Government needs to play the Game of Thrones

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Game of Thrones (soundtrack)

Game of Thrones (soundtrack) (Photo credit: Wikipedia)

Government is dependent on the big IT players, but they need to stand up for their share of power.

Speaking to Duncan Jones principal analyst serving sourcing and vendor management professionals at Forrester, he believes Cabinet Office minister Francis Maude is wrong in his approach to getting rid of the oligopoly of IT giants that currently supply to government.

"We are dependent on them," he said. "Oracle, SAP, Microsoft - they make great products. They're spending the most money and using the brightest people. You hurt yourself by not using them."

Talking about the recent news that the government confirmed plans to standardise document formats across the public sector, by rejecting Microsoft's lobby to be the preferred standard, Jones said he didn't think this was the right thing to do.

But he said that government needs to change its relationship with the big suppliers so they don't act up and end up mistreating the customer.

He used Game of Thrones and The Wall as an analogy of the predicament government is in at the moment, saying that government can stay south of The Wall where it is "sunny, but they have no power." Or they go North of The Wall towards the territory of startups and the "practioners of dark arts of open sourcery."

Like with all unknown ventures, it can be dangerous to venture North of The Wall.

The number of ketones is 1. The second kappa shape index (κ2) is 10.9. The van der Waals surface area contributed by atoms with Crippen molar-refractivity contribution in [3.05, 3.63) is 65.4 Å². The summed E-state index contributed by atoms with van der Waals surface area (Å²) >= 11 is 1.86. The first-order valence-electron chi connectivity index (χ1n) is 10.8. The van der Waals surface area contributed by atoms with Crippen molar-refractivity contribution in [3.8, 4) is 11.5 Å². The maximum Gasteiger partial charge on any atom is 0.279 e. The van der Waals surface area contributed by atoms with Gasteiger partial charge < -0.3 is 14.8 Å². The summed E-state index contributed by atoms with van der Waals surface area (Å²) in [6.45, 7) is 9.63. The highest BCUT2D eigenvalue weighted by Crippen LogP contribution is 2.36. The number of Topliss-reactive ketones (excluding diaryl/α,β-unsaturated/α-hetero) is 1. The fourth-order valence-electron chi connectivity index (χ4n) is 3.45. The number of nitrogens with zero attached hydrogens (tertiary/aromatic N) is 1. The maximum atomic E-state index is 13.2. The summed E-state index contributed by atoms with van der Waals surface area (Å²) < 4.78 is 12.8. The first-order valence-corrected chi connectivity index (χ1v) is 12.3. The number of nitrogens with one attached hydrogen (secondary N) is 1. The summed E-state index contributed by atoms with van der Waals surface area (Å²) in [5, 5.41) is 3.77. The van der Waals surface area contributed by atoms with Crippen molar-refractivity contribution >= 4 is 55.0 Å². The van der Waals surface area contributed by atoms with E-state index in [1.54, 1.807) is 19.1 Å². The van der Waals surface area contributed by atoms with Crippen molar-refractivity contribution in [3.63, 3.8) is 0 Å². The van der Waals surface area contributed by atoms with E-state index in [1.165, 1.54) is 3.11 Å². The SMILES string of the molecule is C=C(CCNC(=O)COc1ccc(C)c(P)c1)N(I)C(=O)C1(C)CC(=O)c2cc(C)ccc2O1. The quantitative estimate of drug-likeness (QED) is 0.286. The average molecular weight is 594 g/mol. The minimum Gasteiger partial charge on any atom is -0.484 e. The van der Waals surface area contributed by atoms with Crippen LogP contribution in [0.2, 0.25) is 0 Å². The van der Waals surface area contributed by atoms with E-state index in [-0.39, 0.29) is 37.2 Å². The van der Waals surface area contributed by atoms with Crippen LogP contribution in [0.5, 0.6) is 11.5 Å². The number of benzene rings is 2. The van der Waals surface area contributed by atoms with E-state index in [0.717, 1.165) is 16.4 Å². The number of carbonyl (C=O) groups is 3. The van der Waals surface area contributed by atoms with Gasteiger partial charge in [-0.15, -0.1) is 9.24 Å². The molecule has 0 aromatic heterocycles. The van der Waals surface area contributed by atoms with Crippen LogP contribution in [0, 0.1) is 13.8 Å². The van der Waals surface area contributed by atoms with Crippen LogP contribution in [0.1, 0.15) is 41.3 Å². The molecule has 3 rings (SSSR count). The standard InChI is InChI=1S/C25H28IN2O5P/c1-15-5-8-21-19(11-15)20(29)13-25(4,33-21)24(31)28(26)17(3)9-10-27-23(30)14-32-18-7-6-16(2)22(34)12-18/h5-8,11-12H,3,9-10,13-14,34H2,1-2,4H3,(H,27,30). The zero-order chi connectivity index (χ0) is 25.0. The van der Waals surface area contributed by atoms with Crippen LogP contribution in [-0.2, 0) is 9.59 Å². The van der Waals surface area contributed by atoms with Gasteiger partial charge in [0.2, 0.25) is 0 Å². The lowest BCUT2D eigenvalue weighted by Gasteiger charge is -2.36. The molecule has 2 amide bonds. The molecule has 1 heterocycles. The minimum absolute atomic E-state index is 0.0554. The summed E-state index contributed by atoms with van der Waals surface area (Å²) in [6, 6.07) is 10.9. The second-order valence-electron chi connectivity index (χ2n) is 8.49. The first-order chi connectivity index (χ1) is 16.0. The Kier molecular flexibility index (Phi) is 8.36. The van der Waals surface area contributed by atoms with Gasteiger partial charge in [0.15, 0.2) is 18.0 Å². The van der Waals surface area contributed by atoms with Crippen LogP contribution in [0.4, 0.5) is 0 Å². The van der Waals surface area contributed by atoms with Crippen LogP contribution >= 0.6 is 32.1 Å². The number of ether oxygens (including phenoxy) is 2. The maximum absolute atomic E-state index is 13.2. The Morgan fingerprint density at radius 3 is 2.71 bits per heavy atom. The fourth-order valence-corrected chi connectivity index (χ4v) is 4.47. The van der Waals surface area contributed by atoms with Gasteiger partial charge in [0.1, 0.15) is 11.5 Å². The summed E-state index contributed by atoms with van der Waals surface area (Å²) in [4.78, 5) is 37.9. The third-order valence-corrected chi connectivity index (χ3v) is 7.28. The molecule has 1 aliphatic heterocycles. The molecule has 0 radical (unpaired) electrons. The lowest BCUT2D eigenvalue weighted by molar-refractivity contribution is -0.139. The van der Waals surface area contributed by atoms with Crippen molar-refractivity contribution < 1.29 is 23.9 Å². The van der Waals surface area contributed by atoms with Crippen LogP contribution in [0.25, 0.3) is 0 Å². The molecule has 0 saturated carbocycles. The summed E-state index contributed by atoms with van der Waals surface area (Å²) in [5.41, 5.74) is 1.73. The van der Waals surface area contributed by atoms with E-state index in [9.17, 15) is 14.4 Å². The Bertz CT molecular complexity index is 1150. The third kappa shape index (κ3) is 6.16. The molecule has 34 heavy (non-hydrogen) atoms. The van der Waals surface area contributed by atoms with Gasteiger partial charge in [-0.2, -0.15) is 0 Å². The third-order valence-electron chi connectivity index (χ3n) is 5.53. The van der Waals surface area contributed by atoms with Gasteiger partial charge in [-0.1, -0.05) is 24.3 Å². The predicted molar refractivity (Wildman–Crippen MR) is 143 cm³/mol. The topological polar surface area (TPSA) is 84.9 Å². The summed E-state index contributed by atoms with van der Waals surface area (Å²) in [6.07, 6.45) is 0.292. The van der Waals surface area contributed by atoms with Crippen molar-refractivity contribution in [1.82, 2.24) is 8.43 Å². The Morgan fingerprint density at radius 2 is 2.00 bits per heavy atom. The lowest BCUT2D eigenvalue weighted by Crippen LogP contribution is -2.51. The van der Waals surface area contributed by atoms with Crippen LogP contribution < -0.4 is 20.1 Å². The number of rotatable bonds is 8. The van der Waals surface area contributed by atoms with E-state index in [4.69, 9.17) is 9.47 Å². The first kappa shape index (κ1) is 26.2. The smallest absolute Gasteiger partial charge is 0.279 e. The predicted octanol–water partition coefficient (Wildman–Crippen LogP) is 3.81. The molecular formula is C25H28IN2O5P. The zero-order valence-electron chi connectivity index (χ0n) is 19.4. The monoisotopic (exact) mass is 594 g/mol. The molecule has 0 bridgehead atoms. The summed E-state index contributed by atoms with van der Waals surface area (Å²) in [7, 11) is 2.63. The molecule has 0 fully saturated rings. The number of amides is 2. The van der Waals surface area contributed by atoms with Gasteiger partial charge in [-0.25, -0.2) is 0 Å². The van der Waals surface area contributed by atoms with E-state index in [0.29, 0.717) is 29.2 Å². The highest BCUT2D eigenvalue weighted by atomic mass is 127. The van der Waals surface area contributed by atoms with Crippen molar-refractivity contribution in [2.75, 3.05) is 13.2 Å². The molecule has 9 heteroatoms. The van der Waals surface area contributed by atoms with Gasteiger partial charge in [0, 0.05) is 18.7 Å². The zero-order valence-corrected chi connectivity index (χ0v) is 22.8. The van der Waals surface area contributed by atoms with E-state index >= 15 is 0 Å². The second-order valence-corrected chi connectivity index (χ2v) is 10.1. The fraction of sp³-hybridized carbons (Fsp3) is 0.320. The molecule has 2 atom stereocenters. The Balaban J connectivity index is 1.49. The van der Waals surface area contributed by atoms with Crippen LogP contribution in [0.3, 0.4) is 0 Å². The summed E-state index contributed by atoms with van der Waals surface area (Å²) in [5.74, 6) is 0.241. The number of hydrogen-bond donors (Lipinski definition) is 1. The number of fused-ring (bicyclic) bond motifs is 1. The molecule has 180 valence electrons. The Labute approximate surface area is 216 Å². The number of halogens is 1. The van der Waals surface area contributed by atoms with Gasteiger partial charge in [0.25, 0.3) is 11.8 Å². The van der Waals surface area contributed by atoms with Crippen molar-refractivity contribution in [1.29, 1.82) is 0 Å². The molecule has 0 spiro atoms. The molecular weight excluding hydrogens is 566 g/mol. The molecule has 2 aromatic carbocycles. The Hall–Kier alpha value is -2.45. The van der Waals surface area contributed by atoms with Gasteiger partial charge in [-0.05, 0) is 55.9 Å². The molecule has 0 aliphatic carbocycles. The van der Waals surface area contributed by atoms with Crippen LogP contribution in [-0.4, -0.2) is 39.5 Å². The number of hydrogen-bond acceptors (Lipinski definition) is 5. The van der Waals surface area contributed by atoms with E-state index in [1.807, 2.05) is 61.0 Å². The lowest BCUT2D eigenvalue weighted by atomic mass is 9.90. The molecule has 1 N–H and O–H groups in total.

Jones said that government must straddle The Wall and do a bit of both.

It then needs to take a high level holistic approach to developing the relationship. He said there is no point arguing with a big supplier over a small price raise, "You're always going to lose that argument," he said.

It's not a price war, but a long-term relationship and Jones said threatening to migrate to another platform may escalate the issue.

"Software companies want quarterly figures, but they need long term customers," added Jones.

 


1 Comment

  • Sitting on the wall does not help. There are threats South of the Wall, and North of the Wall. As in Game of Thrones, those on the Wall must occasionally travel in either direction to explore what is going on.

    On the whole, trying to regulate mega-companies (or the oligopoly) in government is counterproductive.

    As the article points out, "It's not a price war, but a long-term relationship". The government needs to develop a long term relationship and to do so means Government needs to cultivate both oligopolies as well as smaller businesses, for the government should be in the Game for a long time.
    ______
    Ken from AmongPets.com

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